Banks’ outstanding foreign currency deposit unit (FCDU) loans fell by 5.6 percent or by $938 million to $15.7 billion in 2021 versus $16.7 billion in 2020.
The Bangko Sentral ng Pilipinas (BSP) said that on a quarter-on-quarter basis, FCDU lending decreased by 0.7 percent or $115 million from end-September 2021’s $15.8 billion.
FCDUs are local units of banks that are permitted to engage in foreign currency transactions including foreign currency deposits. There are 76 banks with FCDU authority, of which 43 are universal and commercial banks. The rest are thrift banks and rural and cooperative banks.
In a report, the BSP noted that as in previous quarters, principal FCDU repayments exceeded disbursements.
Gross disbursements during the period reached $15.7 billion, 20.5 percent higher from the previous quarter. Loan repayments totaled $15.8 billion or 17.9 percent higher from the third quarter 2021.
FCDU deposit liabilities, meantime, amounted to $46.1 billion as of end-December, higher by 0.5 percent or $217 million from $45.9 billion in end-September.
“The bulk of these deposits (97 percent) continue to be owned by residents, essentially constituting an additional buffer to the country’s gross international reserves,” said the BSP.
Year-on-year, FCDU deposit liabilities increased by 2.3 percent or $1 billion from $45.1 billion in 2020.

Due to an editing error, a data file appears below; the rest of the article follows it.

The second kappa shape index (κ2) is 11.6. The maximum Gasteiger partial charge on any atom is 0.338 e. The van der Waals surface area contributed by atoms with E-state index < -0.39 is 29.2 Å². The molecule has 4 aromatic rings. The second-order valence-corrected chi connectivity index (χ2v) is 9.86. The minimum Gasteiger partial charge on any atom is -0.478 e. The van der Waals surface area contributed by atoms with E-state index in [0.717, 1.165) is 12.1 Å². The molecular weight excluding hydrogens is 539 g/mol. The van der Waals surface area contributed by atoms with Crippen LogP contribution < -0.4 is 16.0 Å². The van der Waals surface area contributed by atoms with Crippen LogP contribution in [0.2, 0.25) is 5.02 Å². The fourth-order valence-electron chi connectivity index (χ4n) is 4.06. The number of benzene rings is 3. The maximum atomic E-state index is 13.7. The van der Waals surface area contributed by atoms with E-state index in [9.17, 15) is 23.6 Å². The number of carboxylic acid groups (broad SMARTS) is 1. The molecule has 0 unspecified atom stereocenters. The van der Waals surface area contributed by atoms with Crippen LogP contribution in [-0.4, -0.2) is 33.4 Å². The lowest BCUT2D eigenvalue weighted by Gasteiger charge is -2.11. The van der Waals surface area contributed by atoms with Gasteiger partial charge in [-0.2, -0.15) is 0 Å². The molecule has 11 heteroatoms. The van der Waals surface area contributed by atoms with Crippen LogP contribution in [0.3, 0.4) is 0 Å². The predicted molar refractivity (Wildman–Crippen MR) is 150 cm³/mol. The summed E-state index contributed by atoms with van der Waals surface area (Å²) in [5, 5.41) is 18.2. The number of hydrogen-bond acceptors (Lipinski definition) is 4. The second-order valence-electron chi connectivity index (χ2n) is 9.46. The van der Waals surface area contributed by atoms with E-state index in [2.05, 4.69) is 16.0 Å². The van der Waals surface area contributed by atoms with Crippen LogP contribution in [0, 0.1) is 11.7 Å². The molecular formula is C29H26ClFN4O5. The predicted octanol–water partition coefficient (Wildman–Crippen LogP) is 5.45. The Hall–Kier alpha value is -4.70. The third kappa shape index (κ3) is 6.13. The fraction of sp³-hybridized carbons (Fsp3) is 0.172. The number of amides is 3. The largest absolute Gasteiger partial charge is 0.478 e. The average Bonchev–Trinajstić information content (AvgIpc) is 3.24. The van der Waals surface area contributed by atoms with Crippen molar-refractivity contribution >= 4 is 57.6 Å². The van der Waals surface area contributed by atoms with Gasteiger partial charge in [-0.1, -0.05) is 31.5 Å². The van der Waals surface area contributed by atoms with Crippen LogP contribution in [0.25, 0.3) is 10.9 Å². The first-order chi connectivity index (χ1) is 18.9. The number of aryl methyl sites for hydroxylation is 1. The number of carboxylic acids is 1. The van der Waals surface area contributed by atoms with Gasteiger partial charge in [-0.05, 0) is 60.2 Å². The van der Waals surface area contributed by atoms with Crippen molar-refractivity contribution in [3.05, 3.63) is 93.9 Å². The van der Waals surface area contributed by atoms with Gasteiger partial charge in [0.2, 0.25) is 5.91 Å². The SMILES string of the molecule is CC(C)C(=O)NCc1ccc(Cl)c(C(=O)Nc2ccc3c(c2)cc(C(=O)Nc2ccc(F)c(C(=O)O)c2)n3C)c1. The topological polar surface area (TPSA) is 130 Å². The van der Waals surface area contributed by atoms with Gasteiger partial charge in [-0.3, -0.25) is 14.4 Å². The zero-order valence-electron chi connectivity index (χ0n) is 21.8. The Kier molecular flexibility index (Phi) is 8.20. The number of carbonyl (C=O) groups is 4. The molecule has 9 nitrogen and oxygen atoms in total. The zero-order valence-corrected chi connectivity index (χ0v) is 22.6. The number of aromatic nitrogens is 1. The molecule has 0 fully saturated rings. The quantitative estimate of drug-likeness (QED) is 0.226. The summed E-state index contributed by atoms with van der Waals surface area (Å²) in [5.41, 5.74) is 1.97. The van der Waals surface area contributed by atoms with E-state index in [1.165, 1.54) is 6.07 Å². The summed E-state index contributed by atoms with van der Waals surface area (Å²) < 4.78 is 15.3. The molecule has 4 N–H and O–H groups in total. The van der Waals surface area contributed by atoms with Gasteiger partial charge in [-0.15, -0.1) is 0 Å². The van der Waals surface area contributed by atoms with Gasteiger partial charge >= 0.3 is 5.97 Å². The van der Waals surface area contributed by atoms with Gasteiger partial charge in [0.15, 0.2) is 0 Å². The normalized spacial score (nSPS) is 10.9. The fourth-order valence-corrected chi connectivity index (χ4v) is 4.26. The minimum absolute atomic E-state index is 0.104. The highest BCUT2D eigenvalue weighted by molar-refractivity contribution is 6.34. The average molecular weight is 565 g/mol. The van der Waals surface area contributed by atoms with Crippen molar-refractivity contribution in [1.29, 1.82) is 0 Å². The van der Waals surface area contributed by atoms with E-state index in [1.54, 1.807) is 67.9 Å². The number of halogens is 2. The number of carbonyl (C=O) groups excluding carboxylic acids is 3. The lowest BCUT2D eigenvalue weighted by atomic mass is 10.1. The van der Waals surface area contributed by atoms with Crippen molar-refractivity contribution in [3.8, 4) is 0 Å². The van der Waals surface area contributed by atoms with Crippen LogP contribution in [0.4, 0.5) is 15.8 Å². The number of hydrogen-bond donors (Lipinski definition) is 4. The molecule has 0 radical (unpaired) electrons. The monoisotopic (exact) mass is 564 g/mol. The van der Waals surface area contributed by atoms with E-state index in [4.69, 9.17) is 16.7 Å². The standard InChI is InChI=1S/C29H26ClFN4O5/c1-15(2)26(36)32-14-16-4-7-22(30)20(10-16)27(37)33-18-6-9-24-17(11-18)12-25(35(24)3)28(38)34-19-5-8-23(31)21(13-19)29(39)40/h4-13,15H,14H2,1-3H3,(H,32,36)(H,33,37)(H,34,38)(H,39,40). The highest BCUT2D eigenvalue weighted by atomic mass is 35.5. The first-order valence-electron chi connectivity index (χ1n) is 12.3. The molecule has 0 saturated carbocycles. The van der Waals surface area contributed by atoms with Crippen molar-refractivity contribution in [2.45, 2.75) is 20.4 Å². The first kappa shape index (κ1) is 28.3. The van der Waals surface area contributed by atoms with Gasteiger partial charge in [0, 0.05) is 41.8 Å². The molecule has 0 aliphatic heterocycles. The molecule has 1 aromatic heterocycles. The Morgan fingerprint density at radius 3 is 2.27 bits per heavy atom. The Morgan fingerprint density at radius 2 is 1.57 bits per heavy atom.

“Outstanding FCDU loans recorded another decline during the fourth quarter of 2021 following its downward trend for the last six consecutive quarters since the onset of the pandemic despite signs of economic recovery in recent quarters,” said the BSP.
The BSP also said that the lower FCDU loans were because of the these two factors: lender banks’ tightened credit standards resulting in a slowdown in their lending operations and credit activity; and availability of other sources of funding.
About 80 percent of FCDU loan portfolio are still predominantly medium- to long-term debt or those payable over a term of more than one.
Of the total 66 percent outstanding loans to residents, 59.7 percent were borrowed by these sectors: power generation companies with 26.8 percent of the total; merchandise and service exporters with 22.5 percent; and public utility firms with 10.4 percent.
BSP Circular No. 1134, approved last Dec. 28, amended the requirements on FCDU transactions for better monitoring and adoption of risk controls.
Also in December, the BSP recalibrated its foreign currency deposit system regulations to make it more flexible by updating banks’ risk management and business practices.
The new FCDU rules allowed banks more flexible liquidity cash management of foreign currency denominated funds by easing the stringent conditions on lending to regular banking unit by the Expanded FCDU or EFCDU.
Banks with both E/FCDU and FCDU authority are allowed to engage in foreign currency-foreign currency swap, and in foreign exchange trading. They can also – with prior BSP approval — engage in financial futures and options trading.
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